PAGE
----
The good news is that earnings growth has come to the rescue of the market. The 12-month consensus earnings for the S&P 500 were $ 166 at the start of 2021; it is now $ 214 for the next 12 months. Initially, earnings only rebounded from depressed levels, but in recent quarters it was the stronger-than-expected economic recovery that pushed estimates even higher. Rising profits heal or alleviate many ailments in the market. Higher yields, Fed cut, China real estate problem; if there is enough profit growth, the market will not care as much.
So why are we talking about earnings? The growth in earnings, or more specifically the rise in earnings expectations, drove the market returns in 2021 (big yellow bars in the previous chart). Reopening economies, rising commodity prices, and surprisingly robust demand growth focused on durable goods rather than services have created the perfect elixir for S&P and TSX earnings. A 29% increase in term profits from nine months ago is the fastest pace we’ve seen in a long time. The TSX at 24% is not left out either. But, in the last few weeks, we’ve started to see earnings estimates start to drop. Don’t worry too much, it’s not the earnings growth that is turning negative, the estimates are only dropping.
Currently, the S&P 500 is expected to earn $ 198.62 for 2021 (two quarters in the bag, two to go). And next year, the upward consensus estimate is $ 218.03. Clearly positive, despite a slower pace of earnings growth (+ 10%).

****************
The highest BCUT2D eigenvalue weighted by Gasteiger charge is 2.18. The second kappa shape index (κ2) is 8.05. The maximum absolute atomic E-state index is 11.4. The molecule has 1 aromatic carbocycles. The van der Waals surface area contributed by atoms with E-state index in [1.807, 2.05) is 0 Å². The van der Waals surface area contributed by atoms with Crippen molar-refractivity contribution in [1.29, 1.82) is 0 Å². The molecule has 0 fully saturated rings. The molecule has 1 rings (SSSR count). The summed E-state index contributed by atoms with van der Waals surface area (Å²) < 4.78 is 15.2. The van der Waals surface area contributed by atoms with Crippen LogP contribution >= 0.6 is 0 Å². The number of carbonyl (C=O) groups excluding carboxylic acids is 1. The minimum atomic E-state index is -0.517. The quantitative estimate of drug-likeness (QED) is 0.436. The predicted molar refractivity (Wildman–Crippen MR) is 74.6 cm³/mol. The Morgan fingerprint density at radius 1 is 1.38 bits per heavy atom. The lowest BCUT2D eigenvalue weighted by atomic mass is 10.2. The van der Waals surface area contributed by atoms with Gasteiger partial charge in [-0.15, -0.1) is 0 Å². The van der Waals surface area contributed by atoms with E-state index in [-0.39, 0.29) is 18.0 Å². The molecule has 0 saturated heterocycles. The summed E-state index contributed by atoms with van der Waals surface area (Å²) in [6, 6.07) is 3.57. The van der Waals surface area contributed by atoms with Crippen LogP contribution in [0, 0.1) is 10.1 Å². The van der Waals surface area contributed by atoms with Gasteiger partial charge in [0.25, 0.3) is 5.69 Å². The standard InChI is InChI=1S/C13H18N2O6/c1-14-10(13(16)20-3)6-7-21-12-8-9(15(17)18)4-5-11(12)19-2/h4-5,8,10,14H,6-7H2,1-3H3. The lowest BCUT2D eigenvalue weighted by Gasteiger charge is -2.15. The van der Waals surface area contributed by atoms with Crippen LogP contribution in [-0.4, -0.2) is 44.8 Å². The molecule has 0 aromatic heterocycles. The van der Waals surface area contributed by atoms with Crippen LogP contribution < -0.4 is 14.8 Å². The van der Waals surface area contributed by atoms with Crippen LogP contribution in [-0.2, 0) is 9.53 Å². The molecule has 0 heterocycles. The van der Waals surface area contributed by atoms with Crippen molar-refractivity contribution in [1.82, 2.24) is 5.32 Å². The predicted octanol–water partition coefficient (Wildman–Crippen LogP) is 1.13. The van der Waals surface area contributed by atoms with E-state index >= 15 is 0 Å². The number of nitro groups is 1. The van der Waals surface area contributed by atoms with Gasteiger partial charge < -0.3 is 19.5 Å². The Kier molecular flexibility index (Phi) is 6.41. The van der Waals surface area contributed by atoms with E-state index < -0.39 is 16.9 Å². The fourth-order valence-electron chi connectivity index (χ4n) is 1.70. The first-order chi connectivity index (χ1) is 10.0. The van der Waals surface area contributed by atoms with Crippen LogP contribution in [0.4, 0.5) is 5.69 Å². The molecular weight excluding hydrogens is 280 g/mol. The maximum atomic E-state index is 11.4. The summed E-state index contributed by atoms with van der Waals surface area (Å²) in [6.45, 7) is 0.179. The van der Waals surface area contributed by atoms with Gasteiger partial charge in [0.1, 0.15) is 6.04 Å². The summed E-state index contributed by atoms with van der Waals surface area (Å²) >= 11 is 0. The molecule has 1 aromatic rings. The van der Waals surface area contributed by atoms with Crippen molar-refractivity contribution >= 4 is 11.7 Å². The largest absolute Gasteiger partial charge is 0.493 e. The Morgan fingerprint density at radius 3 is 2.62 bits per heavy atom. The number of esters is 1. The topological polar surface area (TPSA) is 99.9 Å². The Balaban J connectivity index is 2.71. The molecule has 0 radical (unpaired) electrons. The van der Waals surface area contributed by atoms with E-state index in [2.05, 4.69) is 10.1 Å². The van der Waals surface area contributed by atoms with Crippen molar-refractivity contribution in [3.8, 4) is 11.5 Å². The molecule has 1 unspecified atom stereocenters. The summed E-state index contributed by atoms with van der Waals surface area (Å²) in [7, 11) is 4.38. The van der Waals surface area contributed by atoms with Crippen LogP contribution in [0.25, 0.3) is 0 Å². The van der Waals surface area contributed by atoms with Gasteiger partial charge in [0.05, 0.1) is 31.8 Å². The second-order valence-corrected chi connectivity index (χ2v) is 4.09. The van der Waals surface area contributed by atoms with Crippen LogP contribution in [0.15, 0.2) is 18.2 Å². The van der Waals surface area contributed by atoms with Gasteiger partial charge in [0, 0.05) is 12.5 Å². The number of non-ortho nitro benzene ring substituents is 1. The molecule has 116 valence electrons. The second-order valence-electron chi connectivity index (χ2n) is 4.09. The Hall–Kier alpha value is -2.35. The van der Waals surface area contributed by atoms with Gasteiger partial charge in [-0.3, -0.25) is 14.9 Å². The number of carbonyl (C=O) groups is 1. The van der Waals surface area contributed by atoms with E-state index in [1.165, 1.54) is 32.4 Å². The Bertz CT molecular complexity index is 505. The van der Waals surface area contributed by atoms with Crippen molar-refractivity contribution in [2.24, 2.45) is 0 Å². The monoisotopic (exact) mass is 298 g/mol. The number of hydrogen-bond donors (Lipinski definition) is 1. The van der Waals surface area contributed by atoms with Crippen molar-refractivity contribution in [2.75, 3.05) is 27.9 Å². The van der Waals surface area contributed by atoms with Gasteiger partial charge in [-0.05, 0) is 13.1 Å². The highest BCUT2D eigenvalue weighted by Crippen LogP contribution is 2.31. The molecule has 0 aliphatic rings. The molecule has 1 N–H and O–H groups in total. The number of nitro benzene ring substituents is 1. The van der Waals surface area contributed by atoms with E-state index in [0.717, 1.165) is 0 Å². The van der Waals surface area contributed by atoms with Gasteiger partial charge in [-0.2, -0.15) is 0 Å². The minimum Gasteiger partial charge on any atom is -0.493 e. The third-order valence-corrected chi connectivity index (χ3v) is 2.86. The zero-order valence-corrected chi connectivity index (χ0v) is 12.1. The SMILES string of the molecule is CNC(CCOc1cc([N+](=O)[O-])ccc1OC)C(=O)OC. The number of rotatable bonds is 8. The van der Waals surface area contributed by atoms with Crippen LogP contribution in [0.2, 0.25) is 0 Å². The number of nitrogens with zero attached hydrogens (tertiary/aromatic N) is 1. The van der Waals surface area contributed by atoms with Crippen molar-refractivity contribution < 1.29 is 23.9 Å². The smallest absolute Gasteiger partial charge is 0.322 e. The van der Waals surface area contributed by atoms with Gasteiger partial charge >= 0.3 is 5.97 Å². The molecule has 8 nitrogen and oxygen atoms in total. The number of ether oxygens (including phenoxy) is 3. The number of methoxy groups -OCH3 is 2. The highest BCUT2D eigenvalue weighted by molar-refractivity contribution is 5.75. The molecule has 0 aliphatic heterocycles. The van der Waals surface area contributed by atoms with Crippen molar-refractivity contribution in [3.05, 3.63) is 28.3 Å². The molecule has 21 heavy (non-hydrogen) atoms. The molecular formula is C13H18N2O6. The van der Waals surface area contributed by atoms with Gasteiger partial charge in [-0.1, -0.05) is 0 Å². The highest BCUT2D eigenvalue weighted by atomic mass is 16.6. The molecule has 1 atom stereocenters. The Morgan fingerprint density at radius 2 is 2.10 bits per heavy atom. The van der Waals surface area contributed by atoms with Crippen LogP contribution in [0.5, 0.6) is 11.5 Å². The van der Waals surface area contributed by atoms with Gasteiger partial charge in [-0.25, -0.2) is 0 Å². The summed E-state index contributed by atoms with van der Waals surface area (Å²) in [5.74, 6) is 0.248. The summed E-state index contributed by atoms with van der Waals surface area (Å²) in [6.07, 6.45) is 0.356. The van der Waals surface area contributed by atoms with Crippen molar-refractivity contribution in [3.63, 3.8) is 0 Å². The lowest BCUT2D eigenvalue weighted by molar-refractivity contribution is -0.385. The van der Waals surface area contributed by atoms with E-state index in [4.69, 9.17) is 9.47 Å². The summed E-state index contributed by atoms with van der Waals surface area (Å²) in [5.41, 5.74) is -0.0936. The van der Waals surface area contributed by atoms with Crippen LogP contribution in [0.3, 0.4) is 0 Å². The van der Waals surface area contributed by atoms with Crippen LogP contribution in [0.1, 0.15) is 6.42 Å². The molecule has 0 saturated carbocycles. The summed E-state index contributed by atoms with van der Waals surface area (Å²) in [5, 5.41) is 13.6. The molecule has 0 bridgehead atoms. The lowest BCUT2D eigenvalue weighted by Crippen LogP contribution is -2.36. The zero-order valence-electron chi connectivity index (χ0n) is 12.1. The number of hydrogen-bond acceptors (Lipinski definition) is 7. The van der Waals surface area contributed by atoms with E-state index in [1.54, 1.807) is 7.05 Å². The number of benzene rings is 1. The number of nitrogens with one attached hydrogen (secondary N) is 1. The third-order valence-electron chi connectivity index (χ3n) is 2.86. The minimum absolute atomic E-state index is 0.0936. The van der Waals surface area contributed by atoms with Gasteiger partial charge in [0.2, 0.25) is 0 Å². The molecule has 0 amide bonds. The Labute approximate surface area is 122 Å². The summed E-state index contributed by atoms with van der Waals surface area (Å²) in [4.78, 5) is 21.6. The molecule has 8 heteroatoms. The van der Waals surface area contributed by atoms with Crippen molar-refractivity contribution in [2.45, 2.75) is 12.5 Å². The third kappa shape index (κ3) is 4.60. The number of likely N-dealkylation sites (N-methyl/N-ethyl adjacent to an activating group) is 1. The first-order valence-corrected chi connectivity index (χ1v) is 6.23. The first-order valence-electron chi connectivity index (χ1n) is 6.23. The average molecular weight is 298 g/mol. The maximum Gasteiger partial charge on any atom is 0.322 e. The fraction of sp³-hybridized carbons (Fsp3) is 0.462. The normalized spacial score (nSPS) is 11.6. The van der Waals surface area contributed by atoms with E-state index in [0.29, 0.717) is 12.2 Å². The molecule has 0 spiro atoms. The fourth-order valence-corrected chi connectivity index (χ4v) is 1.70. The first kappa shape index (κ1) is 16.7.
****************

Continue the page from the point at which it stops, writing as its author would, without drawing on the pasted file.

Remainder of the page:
These estimates began to decline, reversing an upward trend in estimate revisions that had been the trend. Over the past year, the trend in estimated forecasts has been increasing. But in mid-August that trend came to a halt and in September, analysts revised their earnings forecasts downward (chart on the right). A subtle drop, but the new management is not encouraging.
Some slowing in economic growth is one factor, but rising costs are another. Last week, Fedex Corp, often an indicator of economic activity, pointed out that while demand and prices remain healthy, costs are now rising faster and offsetting the good news. Shares fell 8% on the news.
Digging deeper into third-quarter 2021 corporate earnings, which will begin reporting in early October, negative revisions appear to be more common in a few sectors, with consumer discretionary being the hardest hit. Several factors are contributing to this, including automobiles, which experience supply chain disruptions. Additionally, as the economy reopens and consumers start spending more on services, it has the side effect of spending less on durable goods (an important component of consumer discretionary). Industrials saw the second largest drop in estimates and this is likely to spread as analysts update their forecasts from the lower Fedex forecast.